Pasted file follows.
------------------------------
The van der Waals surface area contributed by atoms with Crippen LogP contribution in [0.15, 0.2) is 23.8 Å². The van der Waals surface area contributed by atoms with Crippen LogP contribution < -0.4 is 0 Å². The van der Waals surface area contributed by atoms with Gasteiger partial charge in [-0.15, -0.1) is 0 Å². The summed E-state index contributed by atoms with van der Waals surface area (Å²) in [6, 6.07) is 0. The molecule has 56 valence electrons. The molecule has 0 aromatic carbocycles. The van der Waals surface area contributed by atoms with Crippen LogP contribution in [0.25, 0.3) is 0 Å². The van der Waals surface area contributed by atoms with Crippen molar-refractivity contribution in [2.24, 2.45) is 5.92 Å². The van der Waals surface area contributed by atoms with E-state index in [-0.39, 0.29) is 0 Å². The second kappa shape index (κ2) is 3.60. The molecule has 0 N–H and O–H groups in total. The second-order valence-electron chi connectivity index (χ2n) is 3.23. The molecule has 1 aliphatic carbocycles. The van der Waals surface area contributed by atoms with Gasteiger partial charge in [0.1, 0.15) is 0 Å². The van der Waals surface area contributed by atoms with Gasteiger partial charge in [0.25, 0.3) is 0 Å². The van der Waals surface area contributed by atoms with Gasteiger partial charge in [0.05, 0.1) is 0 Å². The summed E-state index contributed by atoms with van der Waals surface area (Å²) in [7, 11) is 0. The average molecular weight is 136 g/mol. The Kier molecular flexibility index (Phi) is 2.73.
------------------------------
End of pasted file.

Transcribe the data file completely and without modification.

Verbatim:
The van der Waals surface area contributed by atoms with Crippen LogP contribution in [0.15, 0.2) is 23.8 Å². The van der Waals surface area contributed by atoms with Crippen LogP contribution < -0.4 is 0 Å². The van der Waals surface area contributed by atoms with Gasteiger partial charge in [-0.15, -0.1) is 0 Å². The summed E-state index contributed by atoms with van der Waals surface area (Å²) in [6, 6.07) is 0. The molecule has 56 valence electrons. The molecule has 0 aromatic carbocycles. The van der Waals surface area contributed by atoms with Crippen LogP contribution in [0.25, 0.3) is 0 Å². The van der Waals surface area contributed by atoms with Crippen molar-refractivity contribution in [2.24, 2.45) is 5.92 Å². The van der Waals surface area contributed by atoms with E-state index in [-0.39, 0.29) is 0 Å². The second kappa shape index (κ2) is 3.60. The molecule has 0 N–H and O–H groups in total. The second-order valence-electron chi connectivity index (χ2n) is 3.23. The molecule has 1 aliphatic carbocycles. The van der Waals surface area contributed by atoms with Gasteiger partial charge in [0.1, 0.15) is 0 Å². The van der Waals surface area contributed by atoms with Gasteiger partial charge in [0.25, 0.3) is 0 Å². The van der Waals surface area contributed by atoms with Gasteiger partial charge in [0.05, 0.1) is 0 Å². The summed E-state index contributed by atoms with van der Waals surface area (Å²) in [7, 11) is 0. The average molecular weight is 136 g/mol. The Kier molecular flexibility index (Phi) is 2.73.